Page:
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On Monday, Prime Minister Justin Trudeau spoke with U.S. Vice President (and former Montrealer) Kamala Harris. They discussed, among other more important topics, the vice president's time growing up in the Quebec metropolis.
Harris "recalled fondly her years spent in Montréal," according to a statement from the Office of the Prime Minister.
I used to joke that I felt like a duck because all day long at our new school I'd be saying 'Quoi? Quoi? Quoi?'
Kamala Harris in her 2019 memoir
The two leaders also spoke about the pandemic, trade, diversity and inclusion, "the importance of mental health, as well as the need to address online hate, firearm trafficking, and gender-based violence," the statement readers.
Montreal Mayor Valérie Plante, who faced backlash after wishing Biden and Harris good luck before the election, posted photos of first lady Jill Biden and Vice President Harris, saying "a page of history [has] turned."
She commented again the next day about how heartening it was to see three past presidents "of different political stripes wish the new president good luck," adding, "Finally decency and gentleness!"
Je ne sais pas pour vous mais moi je trouve ça incroyablement fort et touchant de voir trois présidents de différen… https://t.co/dSFWzkes4W
QLP leader Dominique Anglade, Quebec's first Black female party leader, acknowledged the "long way and many battles" leading up to Harris becoming the first woman of colour vice president, which she called a "historic day."
As of 12:00 p.m. on January 20, 2021, the United States officially has a new president and vice president. Kamala Harris takes office as the first female, Black and Asian-American vice president in American history.
For Montrealers, Harris' ascension comes with another cause for celebration.
I’m here today because of the women who came before me.
Kamala Harris on Instagram
The former California senator and attorney general spent many of her formative years in the city, attending Westmount High School while her mother, Dr. Shyamala Harris, worked at the Jewish General Hospital and McGill University.
On Wednesday, Westmount High School shared a video message from students and teachers congratulating the barrier-breaking alumna.
The new vice president made clear in her memoir, however, that she had mixed feelings about living in Quebec's metropolis.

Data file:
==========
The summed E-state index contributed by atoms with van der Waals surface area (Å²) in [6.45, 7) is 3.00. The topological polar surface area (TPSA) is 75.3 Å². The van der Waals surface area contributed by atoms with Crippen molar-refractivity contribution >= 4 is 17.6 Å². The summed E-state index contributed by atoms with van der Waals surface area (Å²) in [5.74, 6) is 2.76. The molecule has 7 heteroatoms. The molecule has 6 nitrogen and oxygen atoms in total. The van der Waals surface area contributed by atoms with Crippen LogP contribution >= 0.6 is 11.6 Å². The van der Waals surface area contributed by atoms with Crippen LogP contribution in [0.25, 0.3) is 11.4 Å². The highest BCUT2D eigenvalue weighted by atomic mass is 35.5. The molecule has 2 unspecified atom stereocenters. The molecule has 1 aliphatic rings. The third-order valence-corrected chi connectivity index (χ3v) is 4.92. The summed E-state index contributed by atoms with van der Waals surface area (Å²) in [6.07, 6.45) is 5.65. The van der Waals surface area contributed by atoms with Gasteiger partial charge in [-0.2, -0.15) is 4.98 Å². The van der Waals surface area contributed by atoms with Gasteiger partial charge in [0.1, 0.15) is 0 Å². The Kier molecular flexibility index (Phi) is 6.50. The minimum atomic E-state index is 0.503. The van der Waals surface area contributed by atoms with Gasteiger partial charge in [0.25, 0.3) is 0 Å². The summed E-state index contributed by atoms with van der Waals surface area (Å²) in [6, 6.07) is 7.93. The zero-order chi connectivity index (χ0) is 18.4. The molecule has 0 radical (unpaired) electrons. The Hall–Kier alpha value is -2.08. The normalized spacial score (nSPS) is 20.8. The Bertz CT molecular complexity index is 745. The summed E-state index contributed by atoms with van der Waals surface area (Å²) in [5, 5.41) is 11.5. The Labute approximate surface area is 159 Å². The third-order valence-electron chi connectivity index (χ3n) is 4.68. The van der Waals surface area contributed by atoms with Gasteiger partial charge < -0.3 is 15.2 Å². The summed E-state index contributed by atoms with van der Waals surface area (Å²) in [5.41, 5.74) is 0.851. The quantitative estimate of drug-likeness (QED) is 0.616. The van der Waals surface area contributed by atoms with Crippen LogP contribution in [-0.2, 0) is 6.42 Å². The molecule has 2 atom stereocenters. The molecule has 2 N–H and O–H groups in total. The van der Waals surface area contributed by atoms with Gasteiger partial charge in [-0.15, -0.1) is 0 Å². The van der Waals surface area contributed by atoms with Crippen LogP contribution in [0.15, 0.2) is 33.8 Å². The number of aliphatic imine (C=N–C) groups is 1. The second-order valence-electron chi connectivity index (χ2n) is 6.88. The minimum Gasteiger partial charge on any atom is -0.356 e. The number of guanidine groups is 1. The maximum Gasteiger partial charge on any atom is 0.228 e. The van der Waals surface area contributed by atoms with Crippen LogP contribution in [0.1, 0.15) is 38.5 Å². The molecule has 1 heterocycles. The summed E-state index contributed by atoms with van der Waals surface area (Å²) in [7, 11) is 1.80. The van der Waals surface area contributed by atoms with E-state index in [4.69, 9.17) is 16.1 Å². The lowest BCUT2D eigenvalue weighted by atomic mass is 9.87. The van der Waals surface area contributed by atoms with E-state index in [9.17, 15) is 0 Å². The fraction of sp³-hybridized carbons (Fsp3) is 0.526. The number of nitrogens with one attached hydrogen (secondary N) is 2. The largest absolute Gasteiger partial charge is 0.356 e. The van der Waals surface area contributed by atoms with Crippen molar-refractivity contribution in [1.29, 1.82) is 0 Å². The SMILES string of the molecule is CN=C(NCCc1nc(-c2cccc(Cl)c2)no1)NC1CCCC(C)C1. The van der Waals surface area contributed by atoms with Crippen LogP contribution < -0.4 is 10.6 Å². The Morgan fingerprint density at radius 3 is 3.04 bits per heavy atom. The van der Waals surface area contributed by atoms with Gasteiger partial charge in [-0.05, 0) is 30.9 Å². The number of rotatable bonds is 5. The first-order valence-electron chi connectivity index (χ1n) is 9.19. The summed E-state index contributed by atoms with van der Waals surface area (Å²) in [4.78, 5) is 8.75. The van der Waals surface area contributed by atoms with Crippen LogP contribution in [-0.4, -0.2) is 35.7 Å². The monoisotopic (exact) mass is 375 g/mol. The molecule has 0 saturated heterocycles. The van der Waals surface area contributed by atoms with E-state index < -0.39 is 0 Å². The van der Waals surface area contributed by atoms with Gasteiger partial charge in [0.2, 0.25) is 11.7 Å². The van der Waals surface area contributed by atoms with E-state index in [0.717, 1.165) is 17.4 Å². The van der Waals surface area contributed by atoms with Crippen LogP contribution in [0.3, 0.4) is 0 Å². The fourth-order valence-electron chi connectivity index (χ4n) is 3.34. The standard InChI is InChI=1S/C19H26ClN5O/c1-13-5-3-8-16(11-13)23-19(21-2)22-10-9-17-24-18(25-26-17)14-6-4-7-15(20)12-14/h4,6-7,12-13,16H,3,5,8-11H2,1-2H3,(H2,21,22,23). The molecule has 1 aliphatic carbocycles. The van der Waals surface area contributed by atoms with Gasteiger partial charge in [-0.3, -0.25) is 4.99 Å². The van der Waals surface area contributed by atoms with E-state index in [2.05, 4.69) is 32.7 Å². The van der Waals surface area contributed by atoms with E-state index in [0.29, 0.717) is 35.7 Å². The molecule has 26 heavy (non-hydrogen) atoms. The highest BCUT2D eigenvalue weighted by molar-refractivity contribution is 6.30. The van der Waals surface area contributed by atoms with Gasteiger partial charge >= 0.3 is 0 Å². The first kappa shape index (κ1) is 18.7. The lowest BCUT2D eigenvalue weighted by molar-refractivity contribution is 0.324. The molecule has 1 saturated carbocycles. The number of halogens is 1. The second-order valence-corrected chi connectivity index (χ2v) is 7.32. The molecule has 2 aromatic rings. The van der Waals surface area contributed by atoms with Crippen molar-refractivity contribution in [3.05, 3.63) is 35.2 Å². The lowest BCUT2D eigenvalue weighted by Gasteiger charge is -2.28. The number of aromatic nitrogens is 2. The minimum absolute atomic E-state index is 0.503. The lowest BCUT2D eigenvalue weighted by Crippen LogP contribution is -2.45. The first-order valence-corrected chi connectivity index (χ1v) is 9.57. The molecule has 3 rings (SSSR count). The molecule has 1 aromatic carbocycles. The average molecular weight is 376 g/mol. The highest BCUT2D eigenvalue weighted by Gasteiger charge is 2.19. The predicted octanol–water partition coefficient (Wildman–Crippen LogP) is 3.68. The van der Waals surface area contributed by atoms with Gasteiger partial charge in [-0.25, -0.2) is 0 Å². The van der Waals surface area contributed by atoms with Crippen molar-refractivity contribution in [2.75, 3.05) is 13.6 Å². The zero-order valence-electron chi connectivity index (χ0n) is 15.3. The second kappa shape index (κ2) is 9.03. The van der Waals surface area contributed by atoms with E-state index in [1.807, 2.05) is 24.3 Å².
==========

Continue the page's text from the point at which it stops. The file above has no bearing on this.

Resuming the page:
"Moving away from sunny California [...] to a French-speaking foreign city covered in twelve feet of snow was distressing, to say the least," she wrote.
She also struggled with French.
"I used to joke that I felt like a duck because all day long at our new school I'd be saying 'Quoi? Quoi? Quoi?'"
She said she eventually "adjusted" to Quebec, but returned to the United States after high school to attend Howard University.
But as Harris steps into the second-highest office in the country, Montrealers can at least be proud that she takes her experience in the city with her.
To see you, a woman, in your position of power — and a woman of colour at that — is truly inspiring.
Westmount High School Student
"Someone from my high school actually made it into the White House," one student says in the video. "It's a great feeling."
"I'm so proud to have this role model be our alumni — that our students can look back at this moment and know that they will read about her in their history books," added Westmount High guidance counsellor Karen Allen added.
The video concludes with messages of "congratulations" from students and faculty.
In her memoir, the soon-to-be vice president makes clear she had mixed feelings about living in Quebec.
"Moving away from sunny California [...] to a French-speaking foreign city covered in twelve feet of snow was distressing, to say the least," she wrote, also admitting that she always yearned to return to the United States.
But Montrealers and the Westmount High community, in particular, can at the very least know that the city and school played some part in shaping the new vice president.